|Publication number||US7875080 B2|
|Application number||US 10/985,237|
|Publication date||Jan 25, 2011|
|Filing date||Nov 10, 2004|
|Priority date||Nov 10, 2004|
|Also published as||CA2586980A1, CN101083960A, CN101083960B, EP1833428A2, EP1833428B1, US20060100705, US20110093078, WO2006053265A2, WO2006053265A3|
|Publication number||10985237, 985237, US 7875080 B2, US 7875080B2, US-B2-7875080, US7875080 B2, US7875080B2|
|Inventors||Rolando Puno, Michael O'Brien, William J. ALBANS, Scott Gareiss|
|Original Assignee||Warsaw Orthopedic, Inc.|
|Export Citation||BiBTeX, EndNote, RefMan|
|Patent Citations (50), Referenced by (10), Classifications (22), Legal Events (3)|
|External Links: USPTO, USPTO Assignment, Espacenet|
A large majority of the population will experience back pain at some point in their lives that results from a spinal condition. The pain may range from general discomfort to disabling pain that immobilizes the individual. The back pain may result from a trauma to the spine, be caused by the natural aging process, or may be the result of a degenerative disease or condition.
Procedures to remedy these problems may require correcting the spacing between vertebral members by inserting a spacer. The spacer is carefully positioned within the disc space and aligned relative to the vertebral members. The spacer is sized to position the vertebral members in a manner to alleviate the back pain.
The spacers often include teeth that extend outward from the body of the spacer to maintain the position of the spacer relative to the vertebral members. Various styles and shapes of teeth have been used previously to prevent movement after insertion into the disc space. Further, the teeth may be located along a single face of the spacer, multiple faces, or along limited areas along one or more faces.
The spacer and teeth should also be designed to facilitate insertion into the disc space. Teeth designs that limit or prevent movement of the spacer relative to the vertebral members may not be practical as they make the spacer too difficult to insert into the disc space.
One embodiment of the present invention is directed to an interbody spacer for positioning between vertebral members. The spacer may include a body having anterior and posterior walls, and opposing first and second faces. The spacer may further include a plurality of teeth oriented to allow for inserting the spacer into the space between the vertebral members, and prevent or limit movement once the spacer is positioned.
The teeth may be located on one or both of the first and second faces. The teeth may be positioned within a limited section or sections, or across the entirety of the faces.
One embodiment of the present invention is directed to an interbody spacer 10 for insertion between vertebral members. The spacer 10 includes a body having inferior 18 and superior 17 faces. Teeth 30 are positioned along at least of one of the faces 17, 18 to maintain the position relative to the vertebral members. The teeth 30 are aligned in a pattern over all or part of at least one of the faces 17, 18.
A transverse plane is defined as being laterally aligned along the spacer and extending through the side walls 15. The transverse plane is substantially parallel to the transverse center line T-T. A longitudinal plane is defined as being aligned along the spacer 10 and extending through the anterior and posterior walls 14, 13. The longitudinal plane is substantially parallel to a longitudinal center line L-L.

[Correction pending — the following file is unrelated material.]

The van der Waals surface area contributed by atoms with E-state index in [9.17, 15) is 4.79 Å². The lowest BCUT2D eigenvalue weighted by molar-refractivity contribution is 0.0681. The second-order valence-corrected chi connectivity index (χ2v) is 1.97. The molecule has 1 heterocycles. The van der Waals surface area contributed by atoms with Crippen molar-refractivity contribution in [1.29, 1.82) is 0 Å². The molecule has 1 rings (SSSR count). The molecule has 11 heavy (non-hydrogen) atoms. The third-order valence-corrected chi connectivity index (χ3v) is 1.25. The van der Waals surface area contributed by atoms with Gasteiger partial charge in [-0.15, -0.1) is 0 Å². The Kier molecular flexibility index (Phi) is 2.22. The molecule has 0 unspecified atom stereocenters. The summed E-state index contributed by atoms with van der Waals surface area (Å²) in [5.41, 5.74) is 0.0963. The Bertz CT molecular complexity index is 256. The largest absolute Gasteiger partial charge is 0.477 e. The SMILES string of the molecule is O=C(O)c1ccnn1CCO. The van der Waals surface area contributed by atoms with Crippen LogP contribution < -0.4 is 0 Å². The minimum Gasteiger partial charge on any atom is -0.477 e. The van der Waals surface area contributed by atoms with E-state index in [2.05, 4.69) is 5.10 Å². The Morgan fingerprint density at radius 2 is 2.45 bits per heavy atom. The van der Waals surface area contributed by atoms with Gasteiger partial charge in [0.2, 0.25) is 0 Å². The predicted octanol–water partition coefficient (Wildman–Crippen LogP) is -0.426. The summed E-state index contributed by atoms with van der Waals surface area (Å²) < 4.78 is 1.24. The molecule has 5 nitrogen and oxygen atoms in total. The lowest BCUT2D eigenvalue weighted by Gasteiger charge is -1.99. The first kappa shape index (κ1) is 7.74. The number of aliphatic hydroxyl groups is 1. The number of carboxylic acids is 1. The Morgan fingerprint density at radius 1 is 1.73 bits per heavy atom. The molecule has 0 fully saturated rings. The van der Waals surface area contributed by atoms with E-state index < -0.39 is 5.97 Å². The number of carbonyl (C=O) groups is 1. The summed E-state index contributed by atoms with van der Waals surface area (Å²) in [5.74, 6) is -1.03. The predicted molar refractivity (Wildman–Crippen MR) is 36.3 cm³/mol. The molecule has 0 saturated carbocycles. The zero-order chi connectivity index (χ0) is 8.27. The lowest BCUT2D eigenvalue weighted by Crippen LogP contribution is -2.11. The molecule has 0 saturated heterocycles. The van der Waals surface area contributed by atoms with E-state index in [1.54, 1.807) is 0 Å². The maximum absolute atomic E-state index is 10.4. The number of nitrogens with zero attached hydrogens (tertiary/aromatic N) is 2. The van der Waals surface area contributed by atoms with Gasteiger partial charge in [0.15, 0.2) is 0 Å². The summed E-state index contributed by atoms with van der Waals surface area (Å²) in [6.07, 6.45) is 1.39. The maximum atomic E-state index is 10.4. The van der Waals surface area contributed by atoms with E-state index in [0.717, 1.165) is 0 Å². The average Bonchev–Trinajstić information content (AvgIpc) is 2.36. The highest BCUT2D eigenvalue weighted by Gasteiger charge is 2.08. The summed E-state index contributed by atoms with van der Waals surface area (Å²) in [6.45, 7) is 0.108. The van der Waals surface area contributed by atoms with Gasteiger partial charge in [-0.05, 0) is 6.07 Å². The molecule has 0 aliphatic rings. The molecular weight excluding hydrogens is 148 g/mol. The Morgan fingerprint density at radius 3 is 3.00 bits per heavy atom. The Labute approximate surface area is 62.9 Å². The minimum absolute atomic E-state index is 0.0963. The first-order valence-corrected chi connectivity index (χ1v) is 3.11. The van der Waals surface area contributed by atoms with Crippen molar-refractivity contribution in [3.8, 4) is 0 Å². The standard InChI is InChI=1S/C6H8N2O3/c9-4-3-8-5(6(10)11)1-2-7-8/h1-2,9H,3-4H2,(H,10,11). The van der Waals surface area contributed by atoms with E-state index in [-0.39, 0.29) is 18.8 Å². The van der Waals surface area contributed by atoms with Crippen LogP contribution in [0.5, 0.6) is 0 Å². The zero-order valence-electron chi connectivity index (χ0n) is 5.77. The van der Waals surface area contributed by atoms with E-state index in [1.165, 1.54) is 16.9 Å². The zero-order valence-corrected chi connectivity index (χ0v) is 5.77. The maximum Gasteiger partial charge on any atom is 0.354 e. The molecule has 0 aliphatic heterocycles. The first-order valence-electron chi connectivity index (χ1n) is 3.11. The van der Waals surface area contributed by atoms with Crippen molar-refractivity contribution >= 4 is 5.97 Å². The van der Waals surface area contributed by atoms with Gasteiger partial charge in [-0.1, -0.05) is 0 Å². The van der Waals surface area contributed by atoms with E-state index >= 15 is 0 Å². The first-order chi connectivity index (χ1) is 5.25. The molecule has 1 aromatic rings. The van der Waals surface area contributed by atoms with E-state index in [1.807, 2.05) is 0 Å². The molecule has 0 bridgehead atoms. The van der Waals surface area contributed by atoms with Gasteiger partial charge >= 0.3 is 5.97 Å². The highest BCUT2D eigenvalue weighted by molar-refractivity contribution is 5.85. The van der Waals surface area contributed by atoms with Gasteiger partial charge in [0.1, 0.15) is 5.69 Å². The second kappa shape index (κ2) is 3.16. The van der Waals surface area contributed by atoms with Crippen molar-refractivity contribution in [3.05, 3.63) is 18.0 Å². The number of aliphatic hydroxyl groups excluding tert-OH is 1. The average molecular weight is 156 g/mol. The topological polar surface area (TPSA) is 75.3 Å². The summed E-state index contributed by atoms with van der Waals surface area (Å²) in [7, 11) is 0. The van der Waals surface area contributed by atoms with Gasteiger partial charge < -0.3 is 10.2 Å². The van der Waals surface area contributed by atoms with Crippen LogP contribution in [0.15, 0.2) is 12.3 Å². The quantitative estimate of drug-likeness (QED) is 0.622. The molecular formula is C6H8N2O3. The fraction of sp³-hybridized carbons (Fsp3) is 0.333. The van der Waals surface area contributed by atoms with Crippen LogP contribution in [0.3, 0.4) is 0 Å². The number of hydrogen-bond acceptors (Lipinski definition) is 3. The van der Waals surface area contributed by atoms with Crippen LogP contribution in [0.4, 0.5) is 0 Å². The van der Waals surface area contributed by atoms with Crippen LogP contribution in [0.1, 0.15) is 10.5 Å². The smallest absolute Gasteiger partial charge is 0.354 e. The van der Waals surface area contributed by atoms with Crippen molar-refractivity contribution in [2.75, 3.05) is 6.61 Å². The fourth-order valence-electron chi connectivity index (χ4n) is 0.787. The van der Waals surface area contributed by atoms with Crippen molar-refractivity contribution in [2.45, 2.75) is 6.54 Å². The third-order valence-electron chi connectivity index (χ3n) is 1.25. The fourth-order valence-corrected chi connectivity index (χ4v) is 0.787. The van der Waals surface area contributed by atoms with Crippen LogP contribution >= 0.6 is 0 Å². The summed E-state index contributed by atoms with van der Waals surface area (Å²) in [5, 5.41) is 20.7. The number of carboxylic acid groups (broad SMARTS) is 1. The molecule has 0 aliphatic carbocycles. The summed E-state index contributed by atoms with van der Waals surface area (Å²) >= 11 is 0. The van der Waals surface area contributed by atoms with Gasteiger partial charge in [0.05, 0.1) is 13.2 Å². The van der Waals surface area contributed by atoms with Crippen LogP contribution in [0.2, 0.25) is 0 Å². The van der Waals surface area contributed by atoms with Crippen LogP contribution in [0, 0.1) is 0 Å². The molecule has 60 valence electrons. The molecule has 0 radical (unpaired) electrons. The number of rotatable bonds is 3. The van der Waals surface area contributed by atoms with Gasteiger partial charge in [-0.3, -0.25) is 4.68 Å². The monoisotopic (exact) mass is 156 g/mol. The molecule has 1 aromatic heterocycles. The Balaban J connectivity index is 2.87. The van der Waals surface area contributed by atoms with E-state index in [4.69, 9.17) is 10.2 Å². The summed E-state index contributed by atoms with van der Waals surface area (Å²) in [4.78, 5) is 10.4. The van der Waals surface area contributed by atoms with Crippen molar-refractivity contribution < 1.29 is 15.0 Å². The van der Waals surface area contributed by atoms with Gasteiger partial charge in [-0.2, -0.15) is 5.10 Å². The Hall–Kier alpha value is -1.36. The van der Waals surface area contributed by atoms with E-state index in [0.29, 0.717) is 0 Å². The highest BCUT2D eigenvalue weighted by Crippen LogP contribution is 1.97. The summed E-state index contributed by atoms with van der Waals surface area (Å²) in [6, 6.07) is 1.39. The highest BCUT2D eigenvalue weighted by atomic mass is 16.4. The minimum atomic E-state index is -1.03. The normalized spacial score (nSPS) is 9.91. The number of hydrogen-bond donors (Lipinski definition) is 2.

A plurality of teeth 30 are positioned on one or both of the inferior and superior faces 18, 17.
The teeth 30 are ramped in an anterior direction caused by the posterior surfaces 32 having a lesser angle than the anterior surfaces 31 when viewed along the longitudinal plane. Further, the anterior surfaces 31 are curved and undercut the posterior surfaces 32 causing the peak 33 to face in an anterior direction. This configuration provides for inserting the spacer 10 using an anterior approach. The slighter angle of the posterior surfaces 32 and anterior angle of the peak 33 do not catch during the insertion process. Once the spacer 10 is inserted in the disc space between the vertebral members, the greater angle of the anterior surfaces 31 and the anterior facing peak 33 prevent or limit anterior movement of the spacer 10. The embodiments illustrated in
The pathways 34 extend in a crisscross pattern across the face of the spacer 10. The pathways include a series of first parallel pathways extending across the face in a first direction, and a series of second parallel pathways extending in a second direction. Each series of pathways 34 are substantially straight and form an angle relative to the longitudinal and transverse planes. In the embodiment of
The pathways 34 may be flat, angled into the face of the spacer 10, or a combination of both shapes. Specific embodiments include a U-shaped pathway, and a J-shaped pathway. In one embodiment, the first pathway has a first shape, and the second pathway has a second shape different than the first.
The plurality of teeth 30 and pathways 34 form a uniform pattern as best seen in
The teeth 30 are each aligned to face in the same direction with the posterior surfaces 32 and common posterior edge 37 having the same orientation. This is best illustrated in